[LINK] Squeeze file-sharers, stars say
link at fly.to
Fri Sep 25 19:36:12 AEST 2009
Read this first (copy in my earlier post)
Squeeze file-sharers, stars say
By Ian Youngs
Music reporter, BBC News
Lily Allen has led an artists' campaign for a crackdown on file-sharing
Pop star Lily Allen has joined almost 100 other British musicians at
a heated three-hour debate to discuss how to tackle illegal music downloading.
The meeting was called after a public dispute among artists over
whether serial file-sharers should be punished.
The attendees agreed perpetrators should not have their internet
accounts suspended, as ministers have suggested.
Instead, they released a statement saying persistent offenders should
have their bandwidths "squeezed".
Artists including Allen, George Michael, Annie Lennox, Radiohead
guitarist Ed O'Brien and Pink Floyd drummer Nick Mason signed the statement.
The meeting in London on Thursday was open to all artists. Those
present backed Allen's campaign to "alert music lovers to the threat
that illegal downloading presents to our industry", the statement said.
They also "overwhelmingly voted" to support a plan to send two
warning letters to file-sharers before restricting their broadband speeds.
In the meeting, we didn't always agree but we came to an agreement
that we thought was good for everyone
That would "render sharing of media files impractical while leaving
basic e-mail and web access functional", the statement said.
Film composer David Arnold, songwriter Guy Chambers, Billy Bragg,
singer Patrick Wolf, sixties star Sandie Shaw and Keane's Tim
Rice-Oxley were among others to put their names to the plan.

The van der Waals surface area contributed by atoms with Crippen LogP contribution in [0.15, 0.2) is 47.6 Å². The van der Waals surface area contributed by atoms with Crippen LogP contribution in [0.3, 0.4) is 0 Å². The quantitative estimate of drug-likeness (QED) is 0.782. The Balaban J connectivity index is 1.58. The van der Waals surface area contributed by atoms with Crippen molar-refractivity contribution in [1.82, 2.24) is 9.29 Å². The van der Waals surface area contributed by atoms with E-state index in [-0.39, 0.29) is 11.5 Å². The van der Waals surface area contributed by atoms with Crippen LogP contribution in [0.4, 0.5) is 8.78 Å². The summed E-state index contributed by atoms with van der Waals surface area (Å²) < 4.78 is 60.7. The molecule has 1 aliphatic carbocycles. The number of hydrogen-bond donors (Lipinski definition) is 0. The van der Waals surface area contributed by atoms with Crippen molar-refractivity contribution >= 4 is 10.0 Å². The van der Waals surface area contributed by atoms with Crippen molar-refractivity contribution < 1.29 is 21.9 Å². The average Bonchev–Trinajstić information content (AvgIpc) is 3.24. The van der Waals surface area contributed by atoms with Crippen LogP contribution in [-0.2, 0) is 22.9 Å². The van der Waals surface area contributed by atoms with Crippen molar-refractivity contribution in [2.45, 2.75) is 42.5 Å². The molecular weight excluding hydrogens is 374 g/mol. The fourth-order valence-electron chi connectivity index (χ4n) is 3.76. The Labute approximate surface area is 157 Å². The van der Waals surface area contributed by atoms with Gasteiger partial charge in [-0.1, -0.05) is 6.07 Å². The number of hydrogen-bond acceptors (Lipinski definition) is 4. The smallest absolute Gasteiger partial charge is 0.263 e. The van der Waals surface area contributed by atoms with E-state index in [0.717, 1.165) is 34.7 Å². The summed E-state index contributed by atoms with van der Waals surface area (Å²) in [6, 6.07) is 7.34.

Before the meeting, a debate over whether to penalise file-sharers
had raged among artists in the media and online.
Allen led the campaign for a crackdown, while lobby group the
Featured Artists' Coalition, including musicians like O'Brien and
Mason, said cutting off broadband accounts would be impractical and
But the need for artists to reach a compromise and present a united
front was considered pressing just five days before a UK government
deadline for receiving views on proposed sanctions.
Business Secretary Lord Mandelson has said people who share files
illegally should have their connections temporarily suspended as a
The government has asked for views on the proposed new law before Tuesday.
O'Brien said the artists' meeting was "quite emotional" and "a little
heated at times".
Allen had said she would not go, and has removed an anti-file-sharing
blog after just three days because she said she was getting too much abuse.
But the singer was cheered as she entered the room at Air Studios in
Hampstead, north London, and spoke several times.
She was "extremely brave" to turn up, O'Brien told BBC News.
"She's taken a lot of flak for what she's said. What she's done has
been brilliant because she started the process where artists have
stood up and said, you know what, there is a consequence to illegal
"In the meeting, we didn't always agree but we came to an agreement
that we thought was good for everyone.
"We're going to have further meetings like this, we're going to get
together - we've realised the importance of doing this together," he said.
Media were not admitted into the meeting and Allen has declined to be
interviewed about the subject.
More information about the Link